[YS Learn] 3 ways to gain and sustain employee trust in your value system

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 [YS Learn] 3 ways to gain and sustain employee trust in your value system

“You always need to be truthful to yourself and, by that virtue, to everyone else around you. Posters don’t define culture; what you do defines culture,” Deepinder Goyal, Co-founder and CEO, Zomato, said in an earlier conversation with YourStory.


Every startup and company has its rules, norms, culture, and value statements defined by posters and norms that decorate hallways and meetings rooms. But few are followed diligently by the organisation, and end up gaining complete distrust from employees and staff. 


An HBR report, written by Patrick M Lencioni, says: “Today, 80 percent of the Fortune 100 tout their values publicly—values that too often stand for nothing but a desire to be au courant or, worse still, politically correct.”


While values bring in clarity in identity and differentiator, and can bring people together, distrust in them creates cynicism and a cultural hell. 


Image credit: Anubhav

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Building values aren't just constructing fancy words and maxims; it needs courage and the ability to endure pain. 


The HBR report quotes: “When properly practised, values inflict pain. They make some employees feel like outcasts. They limit an organisation’s strategic and operational freedom and constrain the behaviour of its people. They leave executives open to heavy criticism for even minor violations. And they demand constant vigilance.”


Here’s how you can the company’s core values an intrinsic part of your business. 

Begin by understanding different values 

If you are looking to own and build values for your startup, it begins with understanding the different types of values your organisation stands for. 


Many times, goal and aspiration are confused as a value system. Aspirations fall under aspirational values, and are different from the core value system.  


The core value system is a set of deeply ingrained principles that guides every action of the company. They act as strong cornerstones of the company’s culture. 


Authors Jim Collins and Jerry Porras in their book, Build to Last, define them as inherent and sacrosanct. An example of a core value is the HP Way. This is distinctive and maintained at all costs. 


An aspirational value is one that a company needs in the near future to succeed, but doesn’t have in its current system. These need to be carefully drawn so they don’t dilute the core values. There are also some values that spontaneously arise by interactions and an atmosphere of inclusivity.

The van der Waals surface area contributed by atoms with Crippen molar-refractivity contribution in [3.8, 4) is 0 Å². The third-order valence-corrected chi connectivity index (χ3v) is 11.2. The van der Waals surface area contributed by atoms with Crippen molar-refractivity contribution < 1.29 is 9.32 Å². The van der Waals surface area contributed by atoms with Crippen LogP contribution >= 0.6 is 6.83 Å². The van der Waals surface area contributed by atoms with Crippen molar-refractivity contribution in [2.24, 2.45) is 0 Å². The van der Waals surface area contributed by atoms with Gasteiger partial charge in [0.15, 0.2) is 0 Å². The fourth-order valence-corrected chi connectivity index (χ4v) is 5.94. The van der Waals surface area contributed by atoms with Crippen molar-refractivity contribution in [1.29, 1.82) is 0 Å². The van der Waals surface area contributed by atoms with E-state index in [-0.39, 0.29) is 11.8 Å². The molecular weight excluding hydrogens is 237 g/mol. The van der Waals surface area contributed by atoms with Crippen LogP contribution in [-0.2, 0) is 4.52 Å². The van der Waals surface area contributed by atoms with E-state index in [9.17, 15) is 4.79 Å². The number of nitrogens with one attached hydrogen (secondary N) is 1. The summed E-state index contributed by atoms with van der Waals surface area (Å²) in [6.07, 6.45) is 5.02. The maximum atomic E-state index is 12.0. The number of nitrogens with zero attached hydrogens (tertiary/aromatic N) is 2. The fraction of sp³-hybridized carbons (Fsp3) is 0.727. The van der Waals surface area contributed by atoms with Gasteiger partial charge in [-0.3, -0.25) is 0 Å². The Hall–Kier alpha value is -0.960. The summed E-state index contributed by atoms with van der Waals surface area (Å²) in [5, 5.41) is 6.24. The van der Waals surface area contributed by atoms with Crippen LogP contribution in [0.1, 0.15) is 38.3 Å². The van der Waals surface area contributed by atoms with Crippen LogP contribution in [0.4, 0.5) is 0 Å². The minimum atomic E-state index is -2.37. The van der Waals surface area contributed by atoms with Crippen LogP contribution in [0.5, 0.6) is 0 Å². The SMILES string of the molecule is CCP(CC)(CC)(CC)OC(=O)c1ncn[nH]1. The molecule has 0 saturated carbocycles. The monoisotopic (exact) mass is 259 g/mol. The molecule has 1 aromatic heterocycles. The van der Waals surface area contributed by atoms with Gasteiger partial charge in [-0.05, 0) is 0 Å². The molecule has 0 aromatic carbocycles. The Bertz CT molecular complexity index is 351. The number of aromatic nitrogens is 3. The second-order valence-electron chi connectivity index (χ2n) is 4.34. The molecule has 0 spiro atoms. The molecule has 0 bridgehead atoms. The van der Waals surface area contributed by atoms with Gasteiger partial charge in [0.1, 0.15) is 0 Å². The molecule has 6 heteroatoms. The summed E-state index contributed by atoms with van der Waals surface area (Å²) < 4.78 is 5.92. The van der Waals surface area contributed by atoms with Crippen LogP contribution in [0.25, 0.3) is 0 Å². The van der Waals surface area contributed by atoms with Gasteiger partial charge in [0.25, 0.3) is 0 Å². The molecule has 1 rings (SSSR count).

But how do you get your employees to view your value systems as sacrosanct and not just some fancy posters on the wall? 


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Everything should be authentic 

Like the HBR report said: for a values statement to be authentic, it doesn’t have to sound like it belongs on a Hallmark card. 


For example, Netflix’s core culture and value system is clear: High performers only. Its famous culture deck says, “Netflix follows one hiring rule: Unlike many companies, we practice: adequate performance gets a generous severance package”.”


This is not a warm statement. It may even seem harsh to many, but it is honest and authentic. Google managers, for example, couldn’t just rely on ‘power’ or ‘authority’ to get things done. They had to figure out a different better way.


Steve Jobs said in an interview with Terry Gross: “At Apple, we hire people to tell us what to do, not the other way round.” 

Make the core values a part of everything 

As Patrick says in the HBR report: “If they’re going to really take hold in your organisation, your core values need to be integrated into every employee-related process—hiring methods, performance management systems, criteria for promotions and rewards, and even dismissal policies.”


From the first interview to the last day of work, employees should be constantly reminded that core values form the basis for every decision the company makes.


For example, Whole Foods, which was acquired by Amazon in 2017, believes that teams, when designed and staffed properly, maximise what people can contribute to the success of the business. For that, teams are given autonomy and power; the team decides if a new hire should be a part of their team or not. Salaries are disclosed and transparent for all to see. 


Pixar is another example. A former employee said: “The people at Pixar are my best friends. But we will fire best friends if needed to make a great film.” 


This simply means that nobody is above the story. Everyone who is working on a project should fit the role and culture, and contribute to the story.  


While these sound great, living these values and incorporating them into everyday life can be challenging. It needs time, effort, authenticity, and consistency. 

Edited by Teja Lele Desai

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